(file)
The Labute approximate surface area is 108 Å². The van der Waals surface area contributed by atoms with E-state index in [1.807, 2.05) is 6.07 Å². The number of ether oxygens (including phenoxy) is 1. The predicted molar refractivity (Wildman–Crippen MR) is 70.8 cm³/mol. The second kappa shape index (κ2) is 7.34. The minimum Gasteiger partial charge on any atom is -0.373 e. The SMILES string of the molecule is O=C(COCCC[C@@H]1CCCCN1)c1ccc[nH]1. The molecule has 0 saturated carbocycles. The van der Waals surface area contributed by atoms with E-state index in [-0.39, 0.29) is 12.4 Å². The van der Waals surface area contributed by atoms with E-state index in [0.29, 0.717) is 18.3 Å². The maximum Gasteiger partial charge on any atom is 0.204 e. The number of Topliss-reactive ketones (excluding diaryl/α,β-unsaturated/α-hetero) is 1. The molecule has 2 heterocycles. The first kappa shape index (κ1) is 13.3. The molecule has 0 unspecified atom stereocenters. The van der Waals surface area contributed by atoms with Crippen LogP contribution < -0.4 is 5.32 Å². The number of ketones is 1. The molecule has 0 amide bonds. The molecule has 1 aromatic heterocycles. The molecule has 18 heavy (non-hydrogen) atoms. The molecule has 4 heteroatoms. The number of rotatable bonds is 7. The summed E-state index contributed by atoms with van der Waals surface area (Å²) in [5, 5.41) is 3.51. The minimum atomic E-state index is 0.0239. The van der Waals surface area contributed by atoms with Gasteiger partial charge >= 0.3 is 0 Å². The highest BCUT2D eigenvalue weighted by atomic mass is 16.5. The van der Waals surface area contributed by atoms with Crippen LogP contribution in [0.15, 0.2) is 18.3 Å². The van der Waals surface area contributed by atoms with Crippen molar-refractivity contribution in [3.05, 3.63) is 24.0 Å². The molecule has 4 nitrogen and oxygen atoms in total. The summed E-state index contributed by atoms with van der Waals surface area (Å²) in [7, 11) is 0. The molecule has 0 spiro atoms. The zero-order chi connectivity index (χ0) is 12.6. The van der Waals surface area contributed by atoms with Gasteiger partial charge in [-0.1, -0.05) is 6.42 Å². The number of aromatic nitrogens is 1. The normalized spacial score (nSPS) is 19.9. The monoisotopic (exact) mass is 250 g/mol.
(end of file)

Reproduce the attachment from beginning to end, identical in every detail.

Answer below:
The Labute approximate surface area is 108 Å². The van der Waals surface area contributed by atoms with E-state index in [1.807, 2.05) is 6.07 Å². The number of ether oxygens (including phenoxy) is 1. The predicted molar refractivity (Wildman–Crippen MR) is 70.8 cm³/mol. The second kappa shape index (κ2) is 7.34. The minimum Gasteiger partial charge on any atom is -0.373 e. The SMILES string of the molecule is O=C(COCCC[C@@H]1CCCCN1)c1ccc[nH]1. The molecule has 0 saturated carbocycles. The van der Waals surface area contributed by atoms with E-state index in [-0.39, 0.29) is 12.4 Å². The van der Waals surface area contributed by atoms with E-state index in [0.29, 0.717) is 18.3 Å². The maximum Gasteiger partial charge on any atom is 0.204 e. The number of Topliss-reactive ketones (excluding diaryl/α,β-unsaturated/α-hetero) is 1. The molecule has 2 heterocycles. The first kappa shape index (κ1) is 13.3. The molecule has 0 unspecified atom stereocenters. The van der Waals surface area contributed by atoms with Crippen LogP contribution < -0.4 is 5.32 Å². The number of ketones is 1. The molecule has 0 amide bonds. The molecule has 1 aromatic heterocycles. The molecule has 18 heavy (non-hydrogen) atoms. The molecule has 4 heteroatoms. The number of rotatable bonds is 7. The summed E-state index contributed by atoms with van der Waals surface area (Å²) in [5, 5.41) is 3.51. The minimum atomic E-state index is 0.0239. The van der Waals surface area contributed by atoms with Gasteiger partial charge >= 0.3 is 0 Å². The highest BCUT2D eigenvalue weighted by atomic mass is 16.5. The van der Waals surface area contributed by atoms with Crippen LogP contribution in [0.15, 0.2) is 18.3 Å². The van der Waals surface area contributed by atoms with Crippen molar-refractivity contribution in [3.05, 3.63) is 24.0 Å². The molecule has 4 nitrogen and oxygen atoms in total. The summed E-state index contributed by atoms with van der Waals surface area (Å²) in [7, 11) is 0. The molecule has 0 spiro atoms. The zero-order chi connectivity index (χ0) is 12.6. The van der Waals surface area contributed by atoms with Gasteiger partial charge in [-0.1, -0.05) is 6.42 Å². The number of aromatic nitrogens is 1. The normalized spacial score (nSPS) is 19.9. The monoisotopic (exact) mass is 250 g/mol.